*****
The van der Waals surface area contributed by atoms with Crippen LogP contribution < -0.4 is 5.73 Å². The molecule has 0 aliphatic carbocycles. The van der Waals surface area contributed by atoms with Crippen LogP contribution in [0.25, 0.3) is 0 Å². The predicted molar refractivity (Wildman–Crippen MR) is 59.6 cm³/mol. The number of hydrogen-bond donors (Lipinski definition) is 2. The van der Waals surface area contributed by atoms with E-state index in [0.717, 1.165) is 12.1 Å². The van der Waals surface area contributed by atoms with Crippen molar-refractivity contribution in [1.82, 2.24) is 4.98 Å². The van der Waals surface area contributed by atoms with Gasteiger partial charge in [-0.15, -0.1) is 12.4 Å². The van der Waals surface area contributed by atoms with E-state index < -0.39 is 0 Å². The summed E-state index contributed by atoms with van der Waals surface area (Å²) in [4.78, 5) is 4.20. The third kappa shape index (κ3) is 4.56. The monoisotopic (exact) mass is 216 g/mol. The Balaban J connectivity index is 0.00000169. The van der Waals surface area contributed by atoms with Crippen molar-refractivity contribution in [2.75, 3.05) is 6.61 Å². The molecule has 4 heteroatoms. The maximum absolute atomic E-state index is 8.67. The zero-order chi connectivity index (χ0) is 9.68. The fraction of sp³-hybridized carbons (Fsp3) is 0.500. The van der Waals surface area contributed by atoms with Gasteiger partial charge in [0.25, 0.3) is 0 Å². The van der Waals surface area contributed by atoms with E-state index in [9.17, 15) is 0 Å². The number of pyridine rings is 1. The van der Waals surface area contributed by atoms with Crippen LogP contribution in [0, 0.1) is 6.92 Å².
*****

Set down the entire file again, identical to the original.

The van der Waals surface area contributed by atoms with Crippen LogP contribution < -0.4 is 5.73 Å². The molecule has 0 aliphatic carbocycles. The van der Waals surface area contributed by atoms with Crippen LogP contribution in [0.25, 0.3) is 0 Å². The predicted molar refractivity (Wildman–Crippen MR) is 59.6 cm³/mol. The number of hydrogen-bond donors (Lipinski definition) is 2. The van der Waals surface area contributed by atoms with E-state index in [0.717, 1.165) is 12.1 Å². The van der Waals surface area contributed by atoms with Crippen molar-refractivity contribution in [1.82, 2.24) is 4.98 Å². The van der Waals surface area contributed by atoms with Gasteiger partial charge in [-0.15, -0.1) is 12.4 Å². The van der Waals surface area contributed by atoms with E-state index < -0.39 is 0 Å². The summed E-state index contributed by atoms with van der Waals surface area (Å²) in [4.78, 5) is 4.20. The third kappa shape index (κ3) is 4.56. The monoisotopic (exact) mass is 216 g/mol. The Balaban J connectivity index is 0.00000169. The van der Waals surface area contributed by atoms with Crippen molar-refractivity contribution in [2.75, 3.05) is 6.61 Å². The molecule has 4 heteroatoms. The maximum absolute atomic E-state index is 8.67. The zero-order chi connectivity index (χ0) is 9.68. The fraction of sp³-hybridized carbons (Fsp3) is 0.500. The van der Waals surface area contributed by atoms with Gasteiger partial charge in [0.25, 0.3) is 0 Å². The van der Waals surface area contributed by atoms with E-state index in [9.17, 15) is 0 Å². The number of pyridine rings is 1. The van der Waals surface area contributed by atoms with Crippen LogP contribution in [0, 0.1) is 6.92 Å².